Doctor, I’ve got an app on my smartphone!
The government is launching a new NHS mobile app to put patients in England in direct touch with their GP surgeries.
Booking appointments, requesting repeat prescriptions and to see your medical files, as well as signing up as an organ donor are all covered, as well as getting advice from NHS111.
With 70 years since the NHS was born, former Health Secretary, Jeremy Hunt recently called the new app a “birthday present from the NHS to the British people.”
Testing is set to start in September and it should be available for download in December for both Android and Apple devices.
Patients can already use many of the app’s functions online but will now be able to access them via a smartphone, Hunt declared that for the NHS a “big change that is going to happen in the next decade is the technology revolution.”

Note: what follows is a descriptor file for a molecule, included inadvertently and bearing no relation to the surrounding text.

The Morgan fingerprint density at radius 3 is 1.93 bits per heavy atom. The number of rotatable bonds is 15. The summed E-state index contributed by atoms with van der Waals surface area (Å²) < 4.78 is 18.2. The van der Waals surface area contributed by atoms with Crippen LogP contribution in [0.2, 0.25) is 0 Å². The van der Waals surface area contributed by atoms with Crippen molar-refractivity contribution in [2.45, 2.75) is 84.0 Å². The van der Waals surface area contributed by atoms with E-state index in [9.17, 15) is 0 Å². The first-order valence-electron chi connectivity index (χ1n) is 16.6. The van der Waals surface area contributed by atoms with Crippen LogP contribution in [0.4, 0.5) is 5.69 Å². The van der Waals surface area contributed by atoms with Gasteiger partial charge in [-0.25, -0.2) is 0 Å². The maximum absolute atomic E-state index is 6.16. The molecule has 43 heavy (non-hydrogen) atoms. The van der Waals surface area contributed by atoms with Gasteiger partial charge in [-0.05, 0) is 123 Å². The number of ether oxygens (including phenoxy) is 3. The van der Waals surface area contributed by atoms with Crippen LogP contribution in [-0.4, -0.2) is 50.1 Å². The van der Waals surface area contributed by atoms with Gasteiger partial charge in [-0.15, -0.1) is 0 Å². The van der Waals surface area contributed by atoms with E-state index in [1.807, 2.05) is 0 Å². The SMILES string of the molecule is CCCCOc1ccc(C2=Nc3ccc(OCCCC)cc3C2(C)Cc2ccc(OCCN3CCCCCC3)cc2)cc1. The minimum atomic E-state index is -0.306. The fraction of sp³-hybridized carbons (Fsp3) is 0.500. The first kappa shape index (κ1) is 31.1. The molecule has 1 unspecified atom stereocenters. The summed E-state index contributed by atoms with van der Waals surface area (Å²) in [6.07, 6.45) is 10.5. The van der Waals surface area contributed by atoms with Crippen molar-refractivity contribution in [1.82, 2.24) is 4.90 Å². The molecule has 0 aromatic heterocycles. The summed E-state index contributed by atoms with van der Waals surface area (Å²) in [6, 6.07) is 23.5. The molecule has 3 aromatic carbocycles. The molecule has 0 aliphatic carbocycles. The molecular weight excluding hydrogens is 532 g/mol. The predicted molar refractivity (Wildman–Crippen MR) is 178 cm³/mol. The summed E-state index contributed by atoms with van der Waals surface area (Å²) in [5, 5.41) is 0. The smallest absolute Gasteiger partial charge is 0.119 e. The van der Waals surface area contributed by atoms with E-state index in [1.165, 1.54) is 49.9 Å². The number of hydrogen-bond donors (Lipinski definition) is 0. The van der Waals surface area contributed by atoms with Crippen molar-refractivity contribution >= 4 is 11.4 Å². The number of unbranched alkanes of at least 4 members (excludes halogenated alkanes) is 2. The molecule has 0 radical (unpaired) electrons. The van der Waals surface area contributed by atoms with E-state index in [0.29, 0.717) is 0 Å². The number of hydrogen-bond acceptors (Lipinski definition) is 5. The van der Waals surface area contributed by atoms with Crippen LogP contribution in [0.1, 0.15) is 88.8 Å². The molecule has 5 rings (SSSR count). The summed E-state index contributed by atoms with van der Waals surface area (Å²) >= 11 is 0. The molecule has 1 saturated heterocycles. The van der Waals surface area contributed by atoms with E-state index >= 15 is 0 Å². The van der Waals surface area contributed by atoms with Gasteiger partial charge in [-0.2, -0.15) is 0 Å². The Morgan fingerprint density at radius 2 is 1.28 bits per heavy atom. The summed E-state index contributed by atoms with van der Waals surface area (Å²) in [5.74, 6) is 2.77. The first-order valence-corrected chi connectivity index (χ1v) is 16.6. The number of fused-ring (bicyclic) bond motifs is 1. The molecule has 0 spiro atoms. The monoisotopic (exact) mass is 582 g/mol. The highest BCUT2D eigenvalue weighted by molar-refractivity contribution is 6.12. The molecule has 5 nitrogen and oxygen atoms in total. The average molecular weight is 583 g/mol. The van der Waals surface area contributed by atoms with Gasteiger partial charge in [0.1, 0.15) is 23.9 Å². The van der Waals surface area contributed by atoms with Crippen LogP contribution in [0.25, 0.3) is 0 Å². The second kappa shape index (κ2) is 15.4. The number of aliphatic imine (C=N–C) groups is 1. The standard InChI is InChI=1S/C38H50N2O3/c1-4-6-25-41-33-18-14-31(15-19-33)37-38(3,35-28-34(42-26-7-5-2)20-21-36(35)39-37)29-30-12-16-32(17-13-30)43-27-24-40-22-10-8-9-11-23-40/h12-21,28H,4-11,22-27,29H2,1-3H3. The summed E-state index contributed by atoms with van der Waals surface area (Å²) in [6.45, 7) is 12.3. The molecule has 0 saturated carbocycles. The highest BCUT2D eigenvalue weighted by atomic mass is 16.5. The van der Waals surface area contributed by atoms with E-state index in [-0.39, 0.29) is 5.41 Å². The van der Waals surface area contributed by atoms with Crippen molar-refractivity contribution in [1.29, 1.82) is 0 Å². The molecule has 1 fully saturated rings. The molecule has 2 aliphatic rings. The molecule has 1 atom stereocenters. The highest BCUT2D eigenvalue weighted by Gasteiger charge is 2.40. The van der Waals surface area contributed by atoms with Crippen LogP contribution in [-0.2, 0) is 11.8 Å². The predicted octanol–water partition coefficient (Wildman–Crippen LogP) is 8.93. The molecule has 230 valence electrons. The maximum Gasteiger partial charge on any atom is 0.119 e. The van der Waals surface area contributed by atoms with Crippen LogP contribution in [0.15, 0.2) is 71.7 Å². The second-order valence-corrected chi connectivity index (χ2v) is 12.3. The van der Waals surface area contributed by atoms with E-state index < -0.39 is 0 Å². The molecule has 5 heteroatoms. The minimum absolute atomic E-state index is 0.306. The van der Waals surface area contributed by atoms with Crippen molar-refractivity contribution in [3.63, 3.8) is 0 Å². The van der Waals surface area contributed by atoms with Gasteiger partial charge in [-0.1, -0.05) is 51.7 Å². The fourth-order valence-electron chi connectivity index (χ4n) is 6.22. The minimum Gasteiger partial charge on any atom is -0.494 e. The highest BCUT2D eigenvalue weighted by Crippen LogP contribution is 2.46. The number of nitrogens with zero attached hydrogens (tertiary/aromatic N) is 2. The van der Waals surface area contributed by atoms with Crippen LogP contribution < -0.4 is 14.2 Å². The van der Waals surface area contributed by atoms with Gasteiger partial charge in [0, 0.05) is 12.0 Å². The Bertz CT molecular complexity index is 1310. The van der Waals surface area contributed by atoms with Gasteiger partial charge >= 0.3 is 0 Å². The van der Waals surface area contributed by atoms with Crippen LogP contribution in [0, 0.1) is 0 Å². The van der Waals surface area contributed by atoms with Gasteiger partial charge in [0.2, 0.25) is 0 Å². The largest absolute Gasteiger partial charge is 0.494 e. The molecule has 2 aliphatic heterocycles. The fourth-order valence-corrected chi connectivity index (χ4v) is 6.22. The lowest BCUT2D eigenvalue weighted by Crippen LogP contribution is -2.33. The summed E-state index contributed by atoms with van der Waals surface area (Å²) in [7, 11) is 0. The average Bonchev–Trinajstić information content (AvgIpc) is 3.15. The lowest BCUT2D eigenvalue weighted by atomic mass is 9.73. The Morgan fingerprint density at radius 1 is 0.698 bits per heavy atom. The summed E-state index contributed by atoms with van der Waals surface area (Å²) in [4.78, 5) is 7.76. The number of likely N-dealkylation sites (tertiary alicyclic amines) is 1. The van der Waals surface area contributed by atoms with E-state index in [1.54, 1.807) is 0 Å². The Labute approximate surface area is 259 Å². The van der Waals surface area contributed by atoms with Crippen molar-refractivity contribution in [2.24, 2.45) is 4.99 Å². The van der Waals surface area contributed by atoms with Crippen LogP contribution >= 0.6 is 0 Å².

He said that we will all have control over our own health, and become “expert patients”.
With `patients decrying the shortage of “expert doctors”, some are asking if this is a wise way for the government to spend money on health.
An existing service, ask my GP, already works with GP practices, and allows patients to contact their doctors to discover whether they actually need an appointment. And there are fears that easy access to appointments, without giving the GP relevant symptoms first, could increase already heavy workloads.
Without more GP capacity, inappropriate bookings on smartphones may mean time wasters getting seen while elderly or vulnerable patients suffer. We are told that only 30% of patients seeking help need a one to one appointment.
Jeremy Hunt’s view was that people may decide they don’t need an appointment after using the 111 service on the NHS app. He hopes GPs have more time to see patients with urgent needs.
However, one patient’s response to the new app was: “An app won’t change the situation where I wait weeks to see my GP.”